Charles Leclerc, Ferrari, Imola, 2020

The unwelcome development Ferrari face in their third home race

Lap time watch: 2020 Emilia-Romagna Grand Prix

Posted on

| Written by

Since their nadir on the ‘power circuits’ of Spa and Monza at the middle of the season, Ferrari have made measurable improvements with their SF1000.

They bounced back from that double-zero points haul and in Portugal mustered their first double-digit score since Silverstone. Even so, their hopes of finishing in the top half of the constructors championship look remote.

Sixth is bad enough, but seventh would be even worse, and they may not be able to avoid that fate. AlphaTauri, who are also enjoying their third race this year on home ground at Imola, are edging closer.

While it seemed Ferrari’s improving form might put a stop to that, at Imola the other Italian team has delivered a rude shock. Pierre Gasly planted his car fourth on the grid, with Daniil Kvyat backing him up in eighth.

Is this all down to an advantage gleaned from their filming day at the circuit earlier this year? Perhaps, but it bears pointing out this is the second race in a row that AlphaTauri have been the third-quickest team.

As overtaking is expected to be very difficult at Imola, AlphaTauri has a good chance to cut into Ferrari’s 16-point championship lead. With the last three races of the year taking place at particularly power-sensitive circuits, Ferrari needs to shore up that advantage to minimise the risk of taking further pain in the constructors championship before the year is over.

Advert | Become a RaceFans supporter and go ad-free

Pierre Gasly, AlphaTauri, Imola, 2020
AlphaTauri are flying, Racing Point are struggling
The other striking development in the balance of power among the teams this weekend is at Racing Point, who posted their worst performance of the season so far. They were seventh-quickest among the teams in qualifying (above), the lowest they’ve been all year.

Racing Point CEO Otmar Szafnauer suspects the reduced practice time at the Emilia-Romagna Grand Prix is partly why the team hasn’t performed as well this weekend. “If you have greater simulation tools and techniques back at the factory, being prepared to come here helps in such a compressed practice and qualifying sessions,” he said.

“Also if you run the same philosophy of car over time then you can also get to the optimal solution quicker. We’re still learning about this aero philosophy at the different tracks and I think some of the others aren’t.”

The team hasn’t made anything like the same progress with its car that its rivals have. As the five-race average trend graph (below) shows, the gap between them and regular pace-setters Mercedes has widened. Having been close to Red Bull on performance in the middle of the season, Racing Point are at risk of losing touch with the front of the midfield on one-lap pace.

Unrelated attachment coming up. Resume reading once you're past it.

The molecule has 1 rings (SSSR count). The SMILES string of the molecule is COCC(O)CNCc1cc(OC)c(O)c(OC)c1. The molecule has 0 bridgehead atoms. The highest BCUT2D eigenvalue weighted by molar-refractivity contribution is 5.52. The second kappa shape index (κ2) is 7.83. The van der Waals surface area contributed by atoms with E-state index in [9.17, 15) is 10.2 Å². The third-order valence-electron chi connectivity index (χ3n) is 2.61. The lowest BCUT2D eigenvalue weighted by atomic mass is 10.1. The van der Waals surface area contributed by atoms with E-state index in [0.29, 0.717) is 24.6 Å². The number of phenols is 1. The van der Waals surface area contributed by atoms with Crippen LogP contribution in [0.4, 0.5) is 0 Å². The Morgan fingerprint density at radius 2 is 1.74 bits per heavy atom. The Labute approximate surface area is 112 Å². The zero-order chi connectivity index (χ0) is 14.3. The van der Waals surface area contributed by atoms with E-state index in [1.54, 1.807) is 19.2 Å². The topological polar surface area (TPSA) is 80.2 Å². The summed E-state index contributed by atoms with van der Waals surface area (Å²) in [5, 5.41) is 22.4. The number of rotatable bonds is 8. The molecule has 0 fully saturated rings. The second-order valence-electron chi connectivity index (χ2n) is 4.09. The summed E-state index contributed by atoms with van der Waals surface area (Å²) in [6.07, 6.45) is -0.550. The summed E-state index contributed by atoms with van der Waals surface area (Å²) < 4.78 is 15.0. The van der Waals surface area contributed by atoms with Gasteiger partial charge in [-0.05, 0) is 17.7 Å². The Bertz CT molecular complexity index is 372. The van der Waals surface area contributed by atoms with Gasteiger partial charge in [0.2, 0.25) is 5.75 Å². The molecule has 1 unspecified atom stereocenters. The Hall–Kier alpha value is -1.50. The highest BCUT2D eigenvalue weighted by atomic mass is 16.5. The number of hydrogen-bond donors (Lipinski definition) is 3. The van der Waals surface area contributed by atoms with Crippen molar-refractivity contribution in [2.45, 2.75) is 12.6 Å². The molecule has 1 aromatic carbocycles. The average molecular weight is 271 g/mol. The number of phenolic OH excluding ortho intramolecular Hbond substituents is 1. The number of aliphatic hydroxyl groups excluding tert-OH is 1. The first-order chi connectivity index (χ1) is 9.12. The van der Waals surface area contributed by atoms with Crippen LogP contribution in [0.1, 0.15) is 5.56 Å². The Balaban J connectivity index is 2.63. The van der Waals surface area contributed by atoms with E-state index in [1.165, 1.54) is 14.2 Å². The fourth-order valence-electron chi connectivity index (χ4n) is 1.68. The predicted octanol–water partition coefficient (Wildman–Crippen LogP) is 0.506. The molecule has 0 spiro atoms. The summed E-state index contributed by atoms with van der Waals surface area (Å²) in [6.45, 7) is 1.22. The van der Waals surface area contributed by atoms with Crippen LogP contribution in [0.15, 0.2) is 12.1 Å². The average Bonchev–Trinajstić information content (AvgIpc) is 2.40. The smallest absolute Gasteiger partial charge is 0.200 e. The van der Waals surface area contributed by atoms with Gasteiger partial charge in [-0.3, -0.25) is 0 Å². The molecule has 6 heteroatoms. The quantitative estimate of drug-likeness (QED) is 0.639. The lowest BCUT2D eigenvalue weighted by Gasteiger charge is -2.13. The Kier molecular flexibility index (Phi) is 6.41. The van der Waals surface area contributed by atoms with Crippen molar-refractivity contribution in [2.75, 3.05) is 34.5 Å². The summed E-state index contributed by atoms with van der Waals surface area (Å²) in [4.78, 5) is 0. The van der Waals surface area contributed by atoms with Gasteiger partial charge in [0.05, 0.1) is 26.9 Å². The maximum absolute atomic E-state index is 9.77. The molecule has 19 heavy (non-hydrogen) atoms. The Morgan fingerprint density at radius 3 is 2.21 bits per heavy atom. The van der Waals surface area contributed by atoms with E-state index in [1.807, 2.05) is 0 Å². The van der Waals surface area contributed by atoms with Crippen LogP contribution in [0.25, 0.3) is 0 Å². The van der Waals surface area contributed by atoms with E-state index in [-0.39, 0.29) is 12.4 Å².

Quotes: Dieter Rencken

Advert | Become a RaceFans supporter and go ad-free

Join the RaceFans Supporters Drive!

RaceFans Supporter Drive If you've enjoyed RaceFans' motor sport coverage during 2020, please take a moment to find out more about our Supporter Drive.

We're aiming to welcome 3,000 new Supporters to help fund RaceFans so we can continue to produce quality, original, independent motorsport coverage. Here's what we're asking for and why - and how you can sign up:

2020 Emilia-Romagna Grand Prix

Browse all 2020 Emilia-Romagna Grand Prix articles

Author information

Keith Collantine
Lifelong motor sport fan Keith set up RaceFans in 2005 - when it was originally called F1 Fanatic. Having previously worked as a motoring...

Got a potential story, tip or enquiry? Find out more about RaceFans and contact us here.

6 comments on “The unwelcome development Ferrari face in their third home race”

  1. That 5-race average lap-time deficit is one of the clearest graphs I’ve seen. Relative to Mercedes, most team have made progress it seems, probably due to the ban on party modes. Despite this, Williams have made progress, unlike the other Mercedes-powered teams.

    So, early in the season the order was Mercedes | Red Bull, Racing Point | McLaren, Ferrari | Renault, AlphaTauri | Williams, Haas, Alfa Romeo. And now it is Mercedes | Red Bull | Renault, Ferrari, Racing Point, McLaren, AlphaTauri | Williams, Alfa Romeo, Haas.

    1. Hardly clear when there are 3 different teams all drawn in red…

      1. Live graph, roll your mouse over a data point if you’re unsure who’s who.

    2. @f1infigures did they necessarily make progress because of the ban on party modes, or because Mercedes switched development work onto their 2021 car several months ago?

      I’d be more inclined to suggest it’s because Mercedes are focussing on that and on their 2022 car – with Ferrari and Renault having already begun crash testing their 2022 cars (the news came out about a fortnight ago that both of those teams had already undertaken the frontal crash tests on their 2022 cars), I wouldn’t be surprised if Mercedes has similarly already shifted most of their resources onto their future cars, not developing their current one.

  2. That 5-race average is a great little chart. Nice work!

  3. If Ferrari withdrew themselves as an engine supplier they could try and bag one of those Renault or Reddoburu engines for next year. Might be worth a few tenths

Comments are closed.